The NADPH-dependent thioredoxin system constitutes a functional backup for cytosolic glutathione reductase in Arabidopsis.
Marty L., Siala W., Schwarzländer M., Fricker MD., Wirtz M., Sweetlove LJ., Meyer Y., Meyer AJ., Reichheld J-P., Hell R.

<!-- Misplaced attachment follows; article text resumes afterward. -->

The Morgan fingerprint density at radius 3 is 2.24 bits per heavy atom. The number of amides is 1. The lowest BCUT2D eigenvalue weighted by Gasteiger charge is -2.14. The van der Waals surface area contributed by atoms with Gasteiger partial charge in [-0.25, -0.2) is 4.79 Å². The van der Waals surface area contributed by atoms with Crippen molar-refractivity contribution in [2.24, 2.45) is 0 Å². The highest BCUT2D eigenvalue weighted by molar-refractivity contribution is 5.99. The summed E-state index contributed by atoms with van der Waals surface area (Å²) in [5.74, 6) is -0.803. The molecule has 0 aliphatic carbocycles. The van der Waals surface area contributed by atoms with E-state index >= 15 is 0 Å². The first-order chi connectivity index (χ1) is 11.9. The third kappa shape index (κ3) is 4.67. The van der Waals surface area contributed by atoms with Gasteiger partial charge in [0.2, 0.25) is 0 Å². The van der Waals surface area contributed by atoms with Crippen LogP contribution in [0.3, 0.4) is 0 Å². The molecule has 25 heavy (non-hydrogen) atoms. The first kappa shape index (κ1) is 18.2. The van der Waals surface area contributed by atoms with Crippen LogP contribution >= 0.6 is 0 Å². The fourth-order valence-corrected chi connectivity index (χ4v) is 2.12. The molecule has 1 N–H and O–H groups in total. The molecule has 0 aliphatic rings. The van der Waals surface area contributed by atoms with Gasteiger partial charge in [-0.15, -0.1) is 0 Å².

Tight control of cellular redox homeostasis is essential for protection against oxidative damage and for maintenance of normal metabolism as well as redox signaling events. Under oxidative stress conditions, the tripeptide glutathione can switch from its reduced form (GSH) to oxidized glutathione disulfide (GSSG), and thus, forms an important cellular redox buffer. GSSG is normally reduced to GSH by 2 glutathione reductase (GR) isoforms encoded in the Arabidopsis genome, cytosolic GR1 and GR2 dual-targeted to chloroplasts and mitochondria. Measurements of total GR activity in leaf extracts of wild-type and 2 gr1 deletion mutants revealed that approximately 65% of the total GR activity is attributed to GR1, whereas approximately 35% is contributed by GR2. Despite the lack of a large share in total GR activity, gr1 mutants do not show any informative phenotype, even under stress conditions, and thus, the physiological impact of GR1 remains obscure. To elucidate its role in plants, glutathione-specific redox-sensitive GFP was used to dynamically measure the glutathione redox potential (E(GSH)) in the cytosol. Using this tool, it is shown that E(GSH) in gr1 mutants is significantly shifted toward more oxidizing conditions. Surprisingly, dynamic reduction of GSSG formed during induced oxidative stress in gr1 mutants is still possible, although significantly delayed compared with wild-type plants. We infer that there is functional redundancy in this critical pathway. Integrated biochemical and genetic assays identify the NADPH-dependent thioredoxin system as a backup system for GR1. Deletion of both, NADPH-dependent thioredoxin reductase A and GR1, prevents survival due to a pollen lethal phenotype.